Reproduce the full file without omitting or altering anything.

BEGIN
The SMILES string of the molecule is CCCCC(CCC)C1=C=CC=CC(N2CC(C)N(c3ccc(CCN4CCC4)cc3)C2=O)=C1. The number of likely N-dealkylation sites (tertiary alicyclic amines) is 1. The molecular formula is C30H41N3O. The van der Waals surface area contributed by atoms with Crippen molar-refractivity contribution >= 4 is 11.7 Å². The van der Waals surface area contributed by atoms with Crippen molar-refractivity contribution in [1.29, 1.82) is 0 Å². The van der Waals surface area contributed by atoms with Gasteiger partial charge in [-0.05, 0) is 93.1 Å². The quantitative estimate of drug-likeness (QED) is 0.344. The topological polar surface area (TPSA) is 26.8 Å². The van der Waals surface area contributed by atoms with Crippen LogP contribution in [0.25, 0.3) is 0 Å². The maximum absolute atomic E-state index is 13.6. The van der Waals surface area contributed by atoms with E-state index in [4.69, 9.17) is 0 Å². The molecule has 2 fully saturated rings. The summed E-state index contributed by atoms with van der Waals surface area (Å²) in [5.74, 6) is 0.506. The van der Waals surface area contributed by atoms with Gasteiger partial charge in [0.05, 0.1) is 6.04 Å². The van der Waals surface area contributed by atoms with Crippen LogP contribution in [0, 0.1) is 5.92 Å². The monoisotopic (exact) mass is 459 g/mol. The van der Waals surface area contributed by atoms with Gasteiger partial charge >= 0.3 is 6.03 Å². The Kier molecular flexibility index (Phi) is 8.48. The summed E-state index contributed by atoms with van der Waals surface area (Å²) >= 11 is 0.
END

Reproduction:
The SMILES string of the molecule is CCCCC(CCC)C1=C=CC=CC(N2CC(C)N(c3ccc(CCN4CCC4)cc3)C2=O)=C1. The number of likely N-dealkylation sites (tertiary alicyclic amines) is 1. The molecular formula is C30H41N3O. The van der Waals surface area contributed by atoms with Crippen molar-refractivity contribution >= 4 is 11.7 Å². The van der Waals surface area contributed by atoms with Crippen molar-refractivity contribution in [1.29, 1.82) is 0 Å². The van der Waals surface area contributed by atoms with Gasteiger partial charge in [-0.05, 0) is 93.1 Å². The quantitative estimate of drug-likeness (QED) is 0.344. The topological polar surface area (TPSA) is 26.8 Å². The van der Waals surface area contributed by atoms with Crippen LogP contribution in [0.25, 0.3) is 0 Å². The maximum absolute atomic E-state index is 13.6. The van der Waals surface area contributed by atoms with E-state index in [4.69, 9.17) is 0 Å². The molecule has 2 fully saturated rings. The summed E-state index contributed by atoms with van der Waals surface area (Å²) in [5.74, 6) is 0.506. The van der Waals surface area contributed by atoms with Gasteiger partial charge in [0.05, 0.1) is 6.04 Å². The van der Waals surface area contributed by atoms with Crippen LogP contribution in [0, 0.1) is 5.92 Å². The monoisotopic (exact) mass is 459 g/mol. The van der Waals surface area contributed by atoms with Gasteiger partial charge >= 0.3 is 6.03 Å². The Kier molecular flexibility index (Phi) is 8.48. The summed E-state index contributed by atoms with van der Waals surface area (Å²) >= 11 is 0.